Friday, January 11, 2013

Inspirational witness

Detail from Vann Nath's autobiographical painting of S-21 prisoners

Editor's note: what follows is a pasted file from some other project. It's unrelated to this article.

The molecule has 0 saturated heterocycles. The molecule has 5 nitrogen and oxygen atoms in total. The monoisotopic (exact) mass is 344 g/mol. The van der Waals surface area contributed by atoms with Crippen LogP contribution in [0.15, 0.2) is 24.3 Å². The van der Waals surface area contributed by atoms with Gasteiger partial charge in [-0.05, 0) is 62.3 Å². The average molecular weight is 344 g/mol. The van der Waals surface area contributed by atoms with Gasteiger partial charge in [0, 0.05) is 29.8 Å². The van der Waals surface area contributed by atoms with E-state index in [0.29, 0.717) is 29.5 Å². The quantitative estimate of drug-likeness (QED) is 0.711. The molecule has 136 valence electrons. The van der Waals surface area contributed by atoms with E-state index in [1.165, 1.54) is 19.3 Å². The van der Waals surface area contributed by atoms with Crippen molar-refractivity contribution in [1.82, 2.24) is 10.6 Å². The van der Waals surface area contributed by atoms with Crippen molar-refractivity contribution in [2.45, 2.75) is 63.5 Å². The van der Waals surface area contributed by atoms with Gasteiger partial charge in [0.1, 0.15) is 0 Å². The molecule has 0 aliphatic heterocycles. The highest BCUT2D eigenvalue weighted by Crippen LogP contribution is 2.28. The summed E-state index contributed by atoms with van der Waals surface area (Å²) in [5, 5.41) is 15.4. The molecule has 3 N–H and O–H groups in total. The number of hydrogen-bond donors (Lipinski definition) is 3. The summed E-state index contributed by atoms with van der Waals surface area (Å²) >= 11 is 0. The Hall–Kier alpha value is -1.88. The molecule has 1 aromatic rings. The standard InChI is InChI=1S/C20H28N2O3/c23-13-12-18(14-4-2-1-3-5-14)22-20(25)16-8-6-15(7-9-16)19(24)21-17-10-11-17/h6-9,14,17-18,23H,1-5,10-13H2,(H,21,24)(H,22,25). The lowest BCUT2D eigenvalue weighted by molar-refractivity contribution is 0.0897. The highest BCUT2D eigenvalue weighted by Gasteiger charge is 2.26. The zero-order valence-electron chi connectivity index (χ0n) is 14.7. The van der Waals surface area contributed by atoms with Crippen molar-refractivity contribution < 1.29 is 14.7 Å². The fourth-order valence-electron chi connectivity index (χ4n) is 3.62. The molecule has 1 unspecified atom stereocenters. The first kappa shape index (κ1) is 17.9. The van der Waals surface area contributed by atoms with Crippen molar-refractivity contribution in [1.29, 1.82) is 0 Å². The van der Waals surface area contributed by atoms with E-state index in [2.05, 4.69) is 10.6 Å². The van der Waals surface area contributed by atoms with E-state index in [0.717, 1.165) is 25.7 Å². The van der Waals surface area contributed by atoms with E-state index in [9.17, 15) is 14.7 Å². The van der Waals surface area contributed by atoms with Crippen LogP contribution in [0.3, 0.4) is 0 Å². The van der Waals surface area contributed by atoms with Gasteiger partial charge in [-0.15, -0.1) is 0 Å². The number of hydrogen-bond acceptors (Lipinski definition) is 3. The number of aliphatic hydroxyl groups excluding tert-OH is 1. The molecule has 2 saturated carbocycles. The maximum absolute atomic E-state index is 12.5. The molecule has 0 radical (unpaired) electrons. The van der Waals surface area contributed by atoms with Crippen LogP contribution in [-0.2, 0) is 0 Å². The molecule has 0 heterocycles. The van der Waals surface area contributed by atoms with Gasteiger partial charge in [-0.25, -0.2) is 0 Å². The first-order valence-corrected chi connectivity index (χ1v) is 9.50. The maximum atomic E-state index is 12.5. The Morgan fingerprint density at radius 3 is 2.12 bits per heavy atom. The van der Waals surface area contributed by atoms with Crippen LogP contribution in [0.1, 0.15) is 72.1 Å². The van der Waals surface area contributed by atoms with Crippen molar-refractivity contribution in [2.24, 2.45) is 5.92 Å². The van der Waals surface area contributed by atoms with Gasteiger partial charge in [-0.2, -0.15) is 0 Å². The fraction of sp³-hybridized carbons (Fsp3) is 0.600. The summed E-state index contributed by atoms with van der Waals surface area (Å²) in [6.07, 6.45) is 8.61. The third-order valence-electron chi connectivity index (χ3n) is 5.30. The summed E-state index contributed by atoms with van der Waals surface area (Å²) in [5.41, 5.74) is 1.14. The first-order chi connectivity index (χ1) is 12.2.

No less than 40 Cambodian and foreign artists, writers and researchers have contributed works to honour Vann Nath, in the Vann Nath Tribute exhibition that opens tomorrow at the Bophana Center in Phnom Penh. Even I was asked to contribute but felt far more people knew him better than I, though I will attend the opening at 6pm to show my support. Vann Nath left us in September 2011 and left a legacy as a talented artist who made it his mission to tell in his paintings what he had witnessed whilst imprisoned at the Khmer Rouge torture center, Tuol Sleng. He testified at the trial of the former S-21 commander Comrade Duch in June 2009. Historian David Handler wrote of Vann Nath; "For over 30 years, Vann Nath was an inspiration, thoughtful witness to a pitch-dark period of Cambodian history. Unlike many survivors of the Khmer Rouge, he was never willing to dig a hole and bury the past. Instead the past lived inside him, every day, and he bore witness to it, courageously but with an accessible, compassionate humanity as well." The exhibition, which runs through til 12 February, will be the first project this year from the Vann Nath's Circle of Friends group, with discussions ongoing with museums about creating an archive of his work so it can be known for its artistic value as well as its historical perspective. Meanwhile, two exibitions have opened at the same time at the Institut Francais in Phnom Penh. Photographer Mireille Vautier concentrates on sculpted details amongst some of the lesser temples like Beng Mealea and how they appear in different light, whilst Thomas Pierre's paintings offer an impressionist style of the monuments. You would be well-advised to visit all three exhibitions.

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